Pray with the Church
Like Dr. Scot McKnight, I was raised in a church that prayed spontaneous prayers–almost exclusively–unlike many churches where written prayers and recited prayers proliferate.
I can recall my mother, who was often among those who prayed aloud during worship, being asked after church for a copy of her prayer. She was always surprised, and had to disappoint everyone who made such a request, as she simply prayed from the heart, spontaneously.
But (again like McKnight) I have long since discovered great depth and breadth and height of blessing in praying–as he puts it–not only "in" the church but also "with" the church, by means of fixed-hour prayer and the many prayer aids of the historical church.
That’s why I love–and recommend–McKnight’s book, Praying With the Church: Following Jesus Daily, Hourly, Today.
After an introductory chapter that employs a great word-picture that is then sustained throughout the book, the first section of Praying With the Church profiles the prayer life of Jesus and makes the case for praying with him in "sacred time," "sacred terms," "sacred rhythms," "sacred prayers," and "sacred tradition."
The second section offers an overview of the major prayer books of Roman Catholic, Orthodox and Anglican traditions, along with the more ecumenical (and my go-to prayer aid) The Divine Hours, by Phyllis Tickle.
He gives an overview, sampling the structure and prayers of each, and very helpfully lays out the best–and less-than-best–parts of each one. I was surprised that my familiarity with all but one of these resources didn't lessen my interest in and enjoyment of these chapters; they were as delightful as if I were encountering the information for the first time.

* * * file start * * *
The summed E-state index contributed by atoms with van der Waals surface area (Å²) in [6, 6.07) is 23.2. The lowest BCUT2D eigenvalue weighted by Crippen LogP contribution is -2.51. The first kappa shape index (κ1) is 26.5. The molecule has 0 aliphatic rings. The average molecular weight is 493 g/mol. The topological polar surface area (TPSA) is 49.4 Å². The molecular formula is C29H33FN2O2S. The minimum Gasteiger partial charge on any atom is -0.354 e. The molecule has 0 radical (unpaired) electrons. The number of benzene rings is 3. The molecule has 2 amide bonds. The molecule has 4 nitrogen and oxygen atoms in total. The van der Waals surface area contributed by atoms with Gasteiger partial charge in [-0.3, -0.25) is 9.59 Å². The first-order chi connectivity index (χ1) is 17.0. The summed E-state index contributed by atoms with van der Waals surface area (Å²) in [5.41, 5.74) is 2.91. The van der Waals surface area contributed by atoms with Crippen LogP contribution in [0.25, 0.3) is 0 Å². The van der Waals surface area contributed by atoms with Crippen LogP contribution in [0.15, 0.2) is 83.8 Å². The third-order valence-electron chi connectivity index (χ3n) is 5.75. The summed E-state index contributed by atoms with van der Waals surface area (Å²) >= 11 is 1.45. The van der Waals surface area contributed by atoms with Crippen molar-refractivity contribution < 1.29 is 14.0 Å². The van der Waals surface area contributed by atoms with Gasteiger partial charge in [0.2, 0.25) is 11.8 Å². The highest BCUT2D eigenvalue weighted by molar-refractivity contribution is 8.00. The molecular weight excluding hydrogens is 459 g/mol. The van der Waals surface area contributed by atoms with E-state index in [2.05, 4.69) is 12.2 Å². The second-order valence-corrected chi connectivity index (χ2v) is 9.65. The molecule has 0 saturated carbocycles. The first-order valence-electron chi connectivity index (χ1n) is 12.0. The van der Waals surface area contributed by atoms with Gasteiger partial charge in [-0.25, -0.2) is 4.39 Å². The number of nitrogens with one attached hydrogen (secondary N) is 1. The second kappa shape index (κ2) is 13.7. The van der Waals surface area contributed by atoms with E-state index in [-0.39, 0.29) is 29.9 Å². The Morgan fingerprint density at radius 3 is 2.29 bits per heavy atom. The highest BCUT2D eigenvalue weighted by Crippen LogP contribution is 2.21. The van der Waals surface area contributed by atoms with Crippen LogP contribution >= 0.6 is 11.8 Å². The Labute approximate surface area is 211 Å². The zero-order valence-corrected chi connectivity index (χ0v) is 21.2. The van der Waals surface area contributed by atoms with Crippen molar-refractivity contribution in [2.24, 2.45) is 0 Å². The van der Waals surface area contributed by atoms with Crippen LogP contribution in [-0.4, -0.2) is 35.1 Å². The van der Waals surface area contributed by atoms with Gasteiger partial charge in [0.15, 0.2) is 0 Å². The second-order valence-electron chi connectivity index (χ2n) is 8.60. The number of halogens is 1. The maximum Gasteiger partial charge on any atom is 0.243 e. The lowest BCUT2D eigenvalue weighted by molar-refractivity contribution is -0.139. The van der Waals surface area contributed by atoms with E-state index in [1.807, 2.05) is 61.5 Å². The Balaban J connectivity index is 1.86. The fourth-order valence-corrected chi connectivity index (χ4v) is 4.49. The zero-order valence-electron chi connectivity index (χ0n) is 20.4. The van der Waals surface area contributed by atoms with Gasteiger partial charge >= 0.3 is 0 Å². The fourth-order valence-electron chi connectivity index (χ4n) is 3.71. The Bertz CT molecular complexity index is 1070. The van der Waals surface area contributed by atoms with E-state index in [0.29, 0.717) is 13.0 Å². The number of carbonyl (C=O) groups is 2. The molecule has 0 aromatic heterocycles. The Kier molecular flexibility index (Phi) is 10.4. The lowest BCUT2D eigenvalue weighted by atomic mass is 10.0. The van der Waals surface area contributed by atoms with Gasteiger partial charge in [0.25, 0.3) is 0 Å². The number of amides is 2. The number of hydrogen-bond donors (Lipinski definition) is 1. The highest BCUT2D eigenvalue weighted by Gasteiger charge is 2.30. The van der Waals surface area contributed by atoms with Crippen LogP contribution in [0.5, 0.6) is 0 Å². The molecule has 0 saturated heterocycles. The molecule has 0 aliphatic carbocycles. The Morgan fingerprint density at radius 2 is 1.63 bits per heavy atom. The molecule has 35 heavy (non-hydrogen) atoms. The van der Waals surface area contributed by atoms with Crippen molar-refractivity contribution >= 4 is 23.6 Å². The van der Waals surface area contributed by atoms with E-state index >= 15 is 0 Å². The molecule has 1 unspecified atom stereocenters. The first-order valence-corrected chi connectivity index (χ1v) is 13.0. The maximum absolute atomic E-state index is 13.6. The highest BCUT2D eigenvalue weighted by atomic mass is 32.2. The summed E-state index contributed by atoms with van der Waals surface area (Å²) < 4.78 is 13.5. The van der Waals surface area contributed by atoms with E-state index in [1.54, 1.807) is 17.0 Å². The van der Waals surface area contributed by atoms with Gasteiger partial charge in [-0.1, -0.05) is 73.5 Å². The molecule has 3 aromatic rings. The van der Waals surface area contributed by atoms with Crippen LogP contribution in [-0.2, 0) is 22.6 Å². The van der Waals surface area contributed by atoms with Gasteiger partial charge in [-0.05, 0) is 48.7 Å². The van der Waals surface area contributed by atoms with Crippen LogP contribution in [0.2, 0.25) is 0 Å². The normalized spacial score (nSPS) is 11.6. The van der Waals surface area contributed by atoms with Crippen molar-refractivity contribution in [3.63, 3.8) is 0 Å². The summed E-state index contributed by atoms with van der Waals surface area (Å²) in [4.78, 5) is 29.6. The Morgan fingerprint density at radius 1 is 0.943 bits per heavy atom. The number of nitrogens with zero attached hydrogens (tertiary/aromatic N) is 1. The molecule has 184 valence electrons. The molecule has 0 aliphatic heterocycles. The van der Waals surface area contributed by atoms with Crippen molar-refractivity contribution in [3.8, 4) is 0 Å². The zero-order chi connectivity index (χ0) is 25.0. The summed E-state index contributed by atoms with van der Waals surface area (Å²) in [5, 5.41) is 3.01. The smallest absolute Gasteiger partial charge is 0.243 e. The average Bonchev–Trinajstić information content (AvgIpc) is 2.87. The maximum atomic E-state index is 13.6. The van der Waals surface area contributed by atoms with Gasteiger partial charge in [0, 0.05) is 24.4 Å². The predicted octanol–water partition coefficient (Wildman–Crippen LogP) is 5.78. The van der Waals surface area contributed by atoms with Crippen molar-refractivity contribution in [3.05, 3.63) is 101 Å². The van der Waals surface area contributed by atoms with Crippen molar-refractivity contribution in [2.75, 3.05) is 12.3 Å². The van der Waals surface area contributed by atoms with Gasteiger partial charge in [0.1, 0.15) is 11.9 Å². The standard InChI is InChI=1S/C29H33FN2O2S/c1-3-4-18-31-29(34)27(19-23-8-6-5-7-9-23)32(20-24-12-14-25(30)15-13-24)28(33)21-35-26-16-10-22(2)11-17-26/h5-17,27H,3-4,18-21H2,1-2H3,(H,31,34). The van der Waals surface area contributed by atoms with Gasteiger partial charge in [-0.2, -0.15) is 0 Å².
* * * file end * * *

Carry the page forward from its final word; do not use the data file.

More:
A concluding chapter lays out McKnight's nine suggestions for ways everyone, no matter how busy or changeful their schedule, can pray with the church.
I recommend this book to you, whether you have discovered the rhythms and benefits of daily fixed-hour prayer or not, whether you are desperate or merely curious about deepening and broadening your prayer life, or whether you are simply looking for a good book to read.
I truly believe you won’t be sorry, as I have experienced what the author says on page 2: "Nearly everyone who practices a sacred rhythm of praying finds it life-shaping."
How about it? Have you prayed exclusively spontaneous prayers? Have you ever experienced or practiced fixed-hour praying? Why or why not?
Written by Bob Hostetler
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